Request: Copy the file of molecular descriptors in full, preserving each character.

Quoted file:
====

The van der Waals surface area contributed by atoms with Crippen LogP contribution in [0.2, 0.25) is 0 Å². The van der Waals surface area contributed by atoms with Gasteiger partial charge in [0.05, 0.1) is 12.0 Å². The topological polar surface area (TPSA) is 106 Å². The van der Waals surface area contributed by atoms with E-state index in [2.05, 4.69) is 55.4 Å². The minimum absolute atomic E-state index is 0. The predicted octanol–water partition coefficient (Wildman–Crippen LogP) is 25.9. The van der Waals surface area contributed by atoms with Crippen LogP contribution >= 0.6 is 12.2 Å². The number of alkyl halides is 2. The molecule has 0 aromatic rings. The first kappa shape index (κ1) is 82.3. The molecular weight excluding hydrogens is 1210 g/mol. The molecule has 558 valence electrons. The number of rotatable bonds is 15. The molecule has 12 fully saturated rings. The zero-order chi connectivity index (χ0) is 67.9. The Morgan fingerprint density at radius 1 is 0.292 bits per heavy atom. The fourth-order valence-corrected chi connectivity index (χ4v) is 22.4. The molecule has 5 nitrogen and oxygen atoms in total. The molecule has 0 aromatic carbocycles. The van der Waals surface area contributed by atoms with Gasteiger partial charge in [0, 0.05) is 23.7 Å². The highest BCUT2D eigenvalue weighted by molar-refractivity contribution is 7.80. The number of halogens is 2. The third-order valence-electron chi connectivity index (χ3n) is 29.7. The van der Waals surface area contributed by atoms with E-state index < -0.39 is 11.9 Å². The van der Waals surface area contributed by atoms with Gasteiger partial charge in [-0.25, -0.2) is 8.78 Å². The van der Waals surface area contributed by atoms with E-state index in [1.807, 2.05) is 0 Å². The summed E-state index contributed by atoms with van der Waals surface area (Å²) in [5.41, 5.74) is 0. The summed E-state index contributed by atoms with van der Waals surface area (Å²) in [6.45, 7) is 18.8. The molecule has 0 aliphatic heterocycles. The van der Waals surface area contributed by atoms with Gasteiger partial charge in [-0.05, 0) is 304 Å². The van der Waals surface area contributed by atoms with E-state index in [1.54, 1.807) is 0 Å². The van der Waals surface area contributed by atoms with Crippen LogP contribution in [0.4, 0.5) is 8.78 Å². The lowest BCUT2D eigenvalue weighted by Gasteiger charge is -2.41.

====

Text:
The van der Waals surface area contributed by atoms with Crippen LogP contribution in [0.2, 0.25) is 0 Å². The van der Waals surface area contributed by atoms with Gasteiger partial charge in [0.05, 0.1) is 12.0 Å². The topological polar surface area (TPSA) is 106 Å². The van der Waals surface area contributed by atoms with E-state index in [2.05, 4.69) is 55.4 Å². The minimum absolute atomic E-state index is 0. The predicted octanol–water partition coefficient (Wildman–Crippen LogP) is 25.9. The van der Waals surface area contributed by atoms with Crippen LogP contribution >= 0.6 is 12.2 Å². The number of alkyl halides is 2. The molecule has 0 aromatic rings. The first kappa shape index (κ1) is 82.3. The molecular weight excluding hydrogens is 1210 g/mol. The molecule has 558 valence electrons. The number of rotatable bonds is 15. The molecule has 12 fully saturated rings. The zero-order chi connectivity index (χ0) is 67.9. The Morgan fingerprint density at radius 1 is 0.292 bits per heavy atom. The fourth-order valence-corrected chi connectivity index (χ4v) is 22.4. The molecule has 5 nitrogen and oxygen atoms in total. The molecule has 0 aromatic carbocycles. The van der Waals surface area contributed by atoms with Gasteiger partial charge in [0, 0.05) is 23.7 Å². The highest BCUT2D eigenvalue weighted by molar-refractivity contribution is 7.80. The number of halogens is 2. The third-order valence-electron chi connectivity index (χ3n) is 29.7. The van der Waals surface area contributed by atoms with E-state index < -0.39 is 11.9 Å². The van der Waals surface area contributed by atoms with Gasteiger partial charge in [-0.25, -0.2) is 8.78 Å². The van der Waals surface area contributed by atoms with E-state index in [1.807, 2.05) is 0 Å². The summed E-state index contributed by atoms with van der Waals surface area (Å²) in [5.41, 5.74) is 0. The summed E-state index contributed by atoms with van der Waals surface area (Å²) in [6.45, 7) is 18.8. The molecule has 0 aliphatic heterocycles. The van der Waals surface area contributed by atoms with Gasteiger partial charge in [-0.05, 0) is 304 Å². The van der Waals surface area contributed by atoms with E-state index in [1.54, 1.807) is 0 Å². The van der Waals surface area contributed by atoms with Crippen LogP contribution in [0.4, 0.5) is 8.78 Å². The lowest BCUT2D eigenvalue weighted by Gasteiger charge is -2.41.